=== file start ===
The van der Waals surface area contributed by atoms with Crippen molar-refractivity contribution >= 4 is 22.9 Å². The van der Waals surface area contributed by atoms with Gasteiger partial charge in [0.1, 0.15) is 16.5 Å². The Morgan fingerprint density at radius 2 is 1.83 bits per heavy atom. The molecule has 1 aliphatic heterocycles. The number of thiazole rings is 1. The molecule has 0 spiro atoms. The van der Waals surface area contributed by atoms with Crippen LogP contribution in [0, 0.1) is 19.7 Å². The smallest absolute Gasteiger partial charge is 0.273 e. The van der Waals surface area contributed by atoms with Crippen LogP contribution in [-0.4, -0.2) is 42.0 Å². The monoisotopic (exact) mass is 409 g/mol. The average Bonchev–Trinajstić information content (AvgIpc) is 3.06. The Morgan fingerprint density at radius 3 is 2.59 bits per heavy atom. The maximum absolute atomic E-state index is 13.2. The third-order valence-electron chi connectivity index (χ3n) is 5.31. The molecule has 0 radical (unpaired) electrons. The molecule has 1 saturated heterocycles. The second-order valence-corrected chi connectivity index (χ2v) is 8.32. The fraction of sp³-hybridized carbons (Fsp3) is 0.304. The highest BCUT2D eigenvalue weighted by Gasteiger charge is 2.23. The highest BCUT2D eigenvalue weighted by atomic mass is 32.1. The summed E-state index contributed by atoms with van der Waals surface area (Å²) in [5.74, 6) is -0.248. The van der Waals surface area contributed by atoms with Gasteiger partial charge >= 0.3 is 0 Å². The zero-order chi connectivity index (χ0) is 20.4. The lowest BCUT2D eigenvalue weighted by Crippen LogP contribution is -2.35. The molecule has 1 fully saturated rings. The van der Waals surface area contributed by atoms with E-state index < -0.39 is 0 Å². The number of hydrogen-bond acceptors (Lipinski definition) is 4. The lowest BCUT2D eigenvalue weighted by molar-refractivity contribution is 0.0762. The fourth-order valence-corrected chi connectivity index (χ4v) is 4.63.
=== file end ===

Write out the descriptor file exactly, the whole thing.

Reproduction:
The van der Waals surface area contributed by atoms with Crippen molar-refractivity contribution >= 4 is 22.9 Å². The van der Waals surface area contributed by atoms with Gasteiger partial charge in [0.1, 0.15) is 16.5 Å². The Morgan fingerprint density at radius 2 is 1.83 bits per heavy atom. The molecule has 1 aliphatic heterocycles. The number of thiazole rings is 1. The molecule has 0 spiro atoms. The van der Waals surface area contributed by atoms with Crippen LogP contribution in [0, 0.1) is 19.7 Å². The smallest absolute Gasteiger partial charge is 0.273 e. The van der Waals surface area contributed by atoms with Crippen LogP contribution in [-0.4, -0.2) is 42.0 Å². The monoisotopic (exact) mass is 409 g/mol. The average Bonchev–Trinajstić information content (AvgIpc) is 3.06. The Morgan fingerprint density at radius 3 is 2.59 bits per heavy atom. The maximum absolute atomic E-state index is 13.2. The third-order valence-electron chi connectivity index (χ3n) is 5.31. The molecule has 0 radical (unpaired) electrons. The molecule has 1 saturated heterocycles. The second-order valence-corrected chi connectivity index (χ2v) is 8.32. The fraction of sp³-hybridized carbons (Fsp3) is 0.304. The highest BCUT2D eigenvalue weighted by Gasteiger charge is 2.23. The highest BCUT2D eigenvalue weighted by atomic mass is 32.1. The summed E-state index contributed by atoms with van der Waals surface area (Å²) in [5.74, 6) is -0.248. The van der Waals surface area contributed by atoms with Gasteiger partial charge >= 0.3 is 0 Å². The zero-order chi connectivity index (χ0) is 20.4. The lowest BCUT2D eigenvalue weighted by Crippen LogP contribution is -2.35. The molecule has 1 fully saturated rings. The van der Waals surface area contributed by atoms with E-state index < -0.39 is 0 Å². The number of hydrogen-bond acceptors (Lipinski definition) is 4. The lowest BCUT2D eigenvalue weighted by molar-refractivity contribution is 0.0762. The fourth-order valence-corrected chi connectivity index (χ4v) is 4.63.